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Larvotto Resources surveys define new Mt Isa copper-gold targets

Updated: Mar 21


An IP survey crew in the field at Larvotto Resources’ Mt Isa copper-gold-cobalt project.

Larvotto Resources (ASX: LRV) has identified multiple new copper-gold-cobalt drill targets following a recent induced-polarisation (IP) geophysical survey at its Mt Isa project, adjacent to the historic town of the same name in north-west Queensland.


The company is now planning reverse-circulation (RC) and diamond drilling at three main targets across its project area. It says the IP survey was conducted in December last year, with the three targets selected from across the tenement area that features tough and hilly terrain. A single IP line was completed across each target, with the orientation of the line matched to the interpreted geology.


The Portal Creek, Ballara Saddle and Bass prospects were chosen and all provided encouraging anomalism across the project.


We are delighted with the outcomes achieved with promising targets identified.
Larvotto Resources managing director Ron Heeks

This IP survey was undertaken to test a number of the exciting geochemical targets within our expansive Mt Isa Project. The survey tested the validity and usability of this type of geophysical survey, commonly used for Iron Oxide-Copper-Gold (IOCG) systems, and we are delighted with the outcomes achieved with promising targets identified. Larvotto Resources managing director Ron Heeks


A previous versatile time domain electromagnetic (VTEM) survey was completed at the project in 2020 and highlighted the 3km-long Yamamilla copper-soil anomaly, just north of the company’s Portal Creek prospect.


Larvotto says three strong IP sources were identified at Portal Creek, with several strong responses coincident with conductors from the previous VTEM survey. It says the Ballara Saddle prospect is defined by a more than 800m-long copper soil anomaly and the IP survey produced three discrete anomalies, with several soil samples in the south-east corner of the survey area producing a copper anomaly believed worthy of further investigation.


The Bass prospect is defined by a 700m-long copper-soil anomaly that follows the strike of a subtle magnetic trend. The IP line was centred as best as possible on the copper anomaly and magnetic trend, with peak copper values coincident towards the magnetic trend’s edge.


Larvotto says it may represent a major structure or alteration zone.


The IP survey also highlighted the presence of several shallow, compelling anomalies that are slightly offset to the west of the copper-soil anomaly and the magnetic trend.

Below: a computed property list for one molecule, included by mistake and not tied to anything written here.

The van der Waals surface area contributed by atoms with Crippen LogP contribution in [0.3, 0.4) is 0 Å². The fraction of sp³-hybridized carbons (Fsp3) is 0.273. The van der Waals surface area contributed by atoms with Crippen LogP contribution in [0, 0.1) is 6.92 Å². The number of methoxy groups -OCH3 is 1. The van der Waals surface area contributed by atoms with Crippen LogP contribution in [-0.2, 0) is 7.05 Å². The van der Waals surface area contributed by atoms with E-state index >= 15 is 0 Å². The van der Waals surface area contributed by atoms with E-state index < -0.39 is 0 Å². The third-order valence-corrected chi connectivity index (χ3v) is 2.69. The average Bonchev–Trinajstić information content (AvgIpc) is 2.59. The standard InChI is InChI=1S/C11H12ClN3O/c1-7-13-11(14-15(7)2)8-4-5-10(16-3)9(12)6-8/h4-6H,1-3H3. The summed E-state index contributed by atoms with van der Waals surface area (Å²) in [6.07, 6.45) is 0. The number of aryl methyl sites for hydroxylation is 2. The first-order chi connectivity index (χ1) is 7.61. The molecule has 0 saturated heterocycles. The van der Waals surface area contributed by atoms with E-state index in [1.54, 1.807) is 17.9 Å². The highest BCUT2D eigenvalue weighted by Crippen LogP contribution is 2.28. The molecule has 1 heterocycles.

The company says it now plans to conduct follow-up work on the prospects to better define the presence of copper mineralisation. It plans a closely-spaced soil sampling program at Portal Creek’s eastern anomaly, followed by drilling to test the IOCG potential at the project.


The Ballara Saddle target follow-up work will include mapping and the use of available datasets to design a drill program. Drilling will also be planned at the Bass prospect.


Larvotto has other prospective projects on its hands, recently revealing channel sampling at its Hillgrove gold-antimony project in New South Wales delivered glowing assay results going as high as 63 grams per tonne gold, 13.82g/t silver and more than 30 per cent antimony.


Management says the impressive results highlight the high-grade nature of the Hillgrove operation, while samples from the 1.5-million-tonne historical tailings facility recorded gold grades exceeding the average of many operating open pit mines. The Hillgrove project lies 23km east of Armidale in NSW and comprises four exploration leases and 48 granted mining leases across its 254 square kilometres of tenure.


The acquisition of the project included an operational processing plant that was put on care and maintenance in 2021. It features a 250,000 tonnes per annum capacity and came with associated infrastructure. It is a serious financial bonus for the company as it would be looking at a cost likely to be more than $200 million to build the plant from scratch.


With its kit-bag full of geophysical targets in a known mining precinct and a gold project oozing high-grade samples, things could get interesting quickly for Larvotto.


Is your ASX-listed company doing something interesting? Contact: office@bullsnbears.com.au



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